We tend to have big expectations for ‘firsts.’ I sure do, at least. Whether you’re just getting into the sport of fishing or you’re a long-time pro, something is driving you. Something gets you up at the buttcrack of dawn and down to the marina. It’s like a bold fin on the horizon, cutting sharply through the waves. We can see it in our minds. So we chase it.
…We just don’t expect to feel empty when we reach it. How does a 312-pound marlin leave me feeling quiet and reflective?
I was in Maui on a family vacation, enjoying a nice getaway with blistering sun and some beautiful surf. But sea legs can only stay grounded for so long; my dad and two brothers and I……we grew restless. We felt the water calling.
We chartered a little 6-pack boat and headed out to the deep ocean, looking for tuna, or wahoo, or marlin. Instead, we found a tournament. You would think that the dumb luck of stumbling into a competition and paying unexpected tournament fees would somehow give us some fortune out on the water, but we only had modest success– some yellowfin tuna, about 10 or so altogether, all weighing around 10-15 pounds.
The tuna went in a live-well, and we kept cruising, hoping to cross paths with some marlin, but luck was not on our side. So instead we pulled up to a buoy we’d heard a lot of tuna could be found, and we cast out hoping for some bigger ones than we’d already got.
You might ask (and you’d be right to) why we were so dead set on a marlin. How could we not be? There’s something special about that fish. Long, powerful bodies and mythical sword-like noses. You can’t be out on the deep water as much as we are and not think about going toe-to-toe with this creature. It’s like a medieval joust, my rod against his nose, and in my gut I knew who would win.
These are the kinds of thoughts I’m having when all of a sudden the captain screams, “Huge shark! Shark off the bow–that’s a tiger shark!”
We all run to the front to catch a glimpse, but before we can a deck hand yells back, “Holy shit. That’s no shark. It’s a huge marlin!”
What follows is admittedly a blur. A mad scramble to rig the bait and get it in the water; I scooped out an earlier tuna to bait with. It barely splashed in the water before that big sucker gobbled him up. I tried to set the hook but it pulled clean through, right out of his mouth.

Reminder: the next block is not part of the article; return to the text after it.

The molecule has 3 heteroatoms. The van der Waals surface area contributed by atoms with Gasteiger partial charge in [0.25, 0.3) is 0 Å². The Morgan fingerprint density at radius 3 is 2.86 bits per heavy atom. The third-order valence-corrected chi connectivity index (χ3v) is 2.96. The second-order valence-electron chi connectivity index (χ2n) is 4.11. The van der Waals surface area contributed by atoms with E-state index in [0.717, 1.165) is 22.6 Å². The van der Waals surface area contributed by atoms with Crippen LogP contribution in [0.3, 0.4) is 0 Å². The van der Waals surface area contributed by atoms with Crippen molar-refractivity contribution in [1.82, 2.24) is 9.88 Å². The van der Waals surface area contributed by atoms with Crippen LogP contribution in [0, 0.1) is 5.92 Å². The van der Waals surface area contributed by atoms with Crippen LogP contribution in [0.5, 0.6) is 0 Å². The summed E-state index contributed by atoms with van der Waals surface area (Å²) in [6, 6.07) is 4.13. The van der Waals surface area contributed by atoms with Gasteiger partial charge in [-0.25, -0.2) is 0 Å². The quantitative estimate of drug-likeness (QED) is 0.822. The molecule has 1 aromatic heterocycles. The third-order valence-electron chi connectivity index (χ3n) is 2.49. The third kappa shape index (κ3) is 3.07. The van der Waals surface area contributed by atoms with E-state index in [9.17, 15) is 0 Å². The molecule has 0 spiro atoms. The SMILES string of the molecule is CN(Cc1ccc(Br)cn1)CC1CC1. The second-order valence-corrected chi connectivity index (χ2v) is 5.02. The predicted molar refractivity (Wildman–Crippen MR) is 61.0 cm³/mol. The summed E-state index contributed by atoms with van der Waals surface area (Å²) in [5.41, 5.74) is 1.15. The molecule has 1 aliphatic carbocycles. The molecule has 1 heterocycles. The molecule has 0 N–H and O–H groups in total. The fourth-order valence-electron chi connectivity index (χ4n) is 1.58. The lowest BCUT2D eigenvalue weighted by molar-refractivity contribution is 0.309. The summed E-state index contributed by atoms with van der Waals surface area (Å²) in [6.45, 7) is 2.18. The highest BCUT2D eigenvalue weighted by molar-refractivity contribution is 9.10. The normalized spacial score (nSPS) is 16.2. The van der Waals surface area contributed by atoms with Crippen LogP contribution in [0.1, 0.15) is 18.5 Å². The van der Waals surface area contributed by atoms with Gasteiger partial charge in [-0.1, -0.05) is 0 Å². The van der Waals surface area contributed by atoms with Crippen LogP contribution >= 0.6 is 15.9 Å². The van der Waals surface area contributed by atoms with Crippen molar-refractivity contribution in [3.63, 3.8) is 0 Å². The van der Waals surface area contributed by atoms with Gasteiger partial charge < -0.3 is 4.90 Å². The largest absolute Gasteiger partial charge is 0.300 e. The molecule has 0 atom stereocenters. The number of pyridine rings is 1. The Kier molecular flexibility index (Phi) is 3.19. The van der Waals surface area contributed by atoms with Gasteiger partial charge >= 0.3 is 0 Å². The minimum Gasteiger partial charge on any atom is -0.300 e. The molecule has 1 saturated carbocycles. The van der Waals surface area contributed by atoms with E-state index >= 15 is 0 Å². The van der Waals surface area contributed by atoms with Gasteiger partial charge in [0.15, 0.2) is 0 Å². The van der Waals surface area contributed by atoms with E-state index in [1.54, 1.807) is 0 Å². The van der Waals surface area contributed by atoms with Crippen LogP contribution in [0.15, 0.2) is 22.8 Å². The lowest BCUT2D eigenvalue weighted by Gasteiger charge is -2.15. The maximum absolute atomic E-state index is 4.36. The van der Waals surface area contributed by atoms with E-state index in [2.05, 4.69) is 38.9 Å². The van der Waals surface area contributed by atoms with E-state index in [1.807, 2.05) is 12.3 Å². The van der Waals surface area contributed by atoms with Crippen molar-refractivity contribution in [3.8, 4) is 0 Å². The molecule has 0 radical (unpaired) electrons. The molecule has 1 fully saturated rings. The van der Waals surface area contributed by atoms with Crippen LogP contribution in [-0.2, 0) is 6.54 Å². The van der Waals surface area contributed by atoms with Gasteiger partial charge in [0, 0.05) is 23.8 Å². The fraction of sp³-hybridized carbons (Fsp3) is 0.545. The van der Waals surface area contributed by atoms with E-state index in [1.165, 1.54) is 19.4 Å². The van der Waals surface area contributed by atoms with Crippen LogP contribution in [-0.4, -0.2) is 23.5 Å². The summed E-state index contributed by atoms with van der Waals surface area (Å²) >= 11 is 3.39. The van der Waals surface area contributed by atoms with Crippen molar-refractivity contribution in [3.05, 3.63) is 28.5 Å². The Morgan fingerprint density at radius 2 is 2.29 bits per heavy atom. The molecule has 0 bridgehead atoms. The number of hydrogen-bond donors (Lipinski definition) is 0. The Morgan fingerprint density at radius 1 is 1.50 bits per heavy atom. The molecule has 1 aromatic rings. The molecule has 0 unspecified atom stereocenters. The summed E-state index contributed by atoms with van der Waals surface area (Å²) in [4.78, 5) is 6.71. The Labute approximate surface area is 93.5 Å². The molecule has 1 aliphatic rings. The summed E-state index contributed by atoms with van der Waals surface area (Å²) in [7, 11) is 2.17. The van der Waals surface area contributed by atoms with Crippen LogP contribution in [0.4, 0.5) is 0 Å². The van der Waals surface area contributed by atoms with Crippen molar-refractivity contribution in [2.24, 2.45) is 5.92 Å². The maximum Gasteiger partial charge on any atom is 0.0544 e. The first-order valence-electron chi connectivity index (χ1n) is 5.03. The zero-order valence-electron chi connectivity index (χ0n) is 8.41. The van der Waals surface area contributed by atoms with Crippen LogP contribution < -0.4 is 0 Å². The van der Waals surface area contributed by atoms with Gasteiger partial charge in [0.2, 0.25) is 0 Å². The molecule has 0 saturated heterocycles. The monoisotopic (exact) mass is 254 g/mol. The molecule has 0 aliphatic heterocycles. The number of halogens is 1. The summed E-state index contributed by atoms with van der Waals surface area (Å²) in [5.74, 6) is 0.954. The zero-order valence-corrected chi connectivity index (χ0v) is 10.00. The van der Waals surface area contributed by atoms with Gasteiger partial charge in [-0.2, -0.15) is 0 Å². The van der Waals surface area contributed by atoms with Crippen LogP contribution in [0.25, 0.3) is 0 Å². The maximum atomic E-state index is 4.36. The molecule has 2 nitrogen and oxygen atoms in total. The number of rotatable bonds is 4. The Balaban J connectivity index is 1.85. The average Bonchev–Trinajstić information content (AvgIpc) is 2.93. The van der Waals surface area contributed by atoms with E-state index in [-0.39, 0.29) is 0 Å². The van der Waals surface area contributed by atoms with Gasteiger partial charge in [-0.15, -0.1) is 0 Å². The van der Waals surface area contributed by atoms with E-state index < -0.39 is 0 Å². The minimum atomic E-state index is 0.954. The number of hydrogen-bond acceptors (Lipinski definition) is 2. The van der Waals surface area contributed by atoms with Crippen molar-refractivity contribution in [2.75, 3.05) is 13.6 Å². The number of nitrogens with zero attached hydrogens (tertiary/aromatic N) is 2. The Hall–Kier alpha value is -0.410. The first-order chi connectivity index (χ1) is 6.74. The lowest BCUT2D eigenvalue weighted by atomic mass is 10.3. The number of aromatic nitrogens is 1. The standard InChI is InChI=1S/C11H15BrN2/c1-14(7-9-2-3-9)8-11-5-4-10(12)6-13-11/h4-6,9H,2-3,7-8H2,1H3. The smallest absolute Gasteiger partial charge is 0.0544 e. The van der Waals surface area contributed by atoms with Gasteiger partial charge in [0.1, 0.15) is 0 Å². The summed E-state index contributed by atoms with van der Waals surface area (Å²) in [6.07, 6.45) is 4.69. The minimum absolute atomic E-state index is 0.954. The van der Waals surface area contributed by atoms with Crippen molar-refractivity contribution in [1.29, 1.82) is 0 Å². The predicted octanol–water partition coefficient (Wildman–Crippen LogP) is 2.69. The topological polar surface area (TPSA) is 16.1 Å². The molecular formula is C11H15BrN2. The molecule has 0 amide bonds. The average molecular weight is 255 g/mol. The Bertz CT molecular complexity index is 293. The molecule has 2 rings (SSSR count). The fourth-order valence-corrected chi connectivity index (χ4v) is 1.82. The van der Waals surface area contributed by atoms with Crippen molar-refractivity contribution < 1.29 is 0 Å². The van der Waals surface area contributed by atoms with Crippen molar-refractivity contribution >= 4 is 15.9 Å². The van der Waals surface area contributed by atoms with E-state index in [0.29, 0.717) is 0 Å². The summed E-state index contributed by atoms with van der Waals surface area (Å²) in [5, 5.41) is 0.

It can all happen very fast. That dream I could see so clearly all day, that chase for a beautiful marlin and the long search across the deep waters for the better part of the day. He’d come upon us in an instant, and in the blink of an eye he’d taken our tuna and moved on.
But then he came back, not three minutes later.
I tried a different bait this time. He swallowed that too.
The fight was on.
And just like that, it was over, too. Five, maybe six minutes later, and the marlin was dead.
I witnessed firsthand an interesting fact off the coast of Maui that day. Marlins, like some other sharks, fish, and rays, sometimes barf under stress (hey, we’ve all been there, right? …right?). They literally spit out their entire stomachs, a phenomenon called “gastric eversion.”
This can be a really great “cleanse” of sorts, given how frequently they eat garbage, bones, and all sorts of waste that can’t be digested, but in situations like this one, it spelled instant doom when he choked on it.
It’s funny sometimes how we spend so much time imagining a moment, or chasing a vision, and then when we finally get to experience it, nothing is like we thought it would be. My first experience with a marlin, what I thought would be a long, heroic fight between me and this giant of the deep, it was an anticlimax.
The marlin was 312 pounds, and we got him into the boat and began to head back. We got some great pictures and even took second place in that tournament. Not bad for a day’s work, but nowhere near the adventure I had dreamed of. We gave the prize money to the captain in gratitude for the long day.
We all get into the sport for different reasons. Some want a quiet pastime, others have something to prove. Some do it for the memory of a father or grandpa who taught them the agonizing patience of fishing on a junior’s training pole. Everyone is searching for something different, out there on the water. For me, I thought a 300 pound marlin would fulfill some sort of quest I had within me, or at least be the highlight of the year, but no. Not this time at least.
I guess the search continues. Until next time.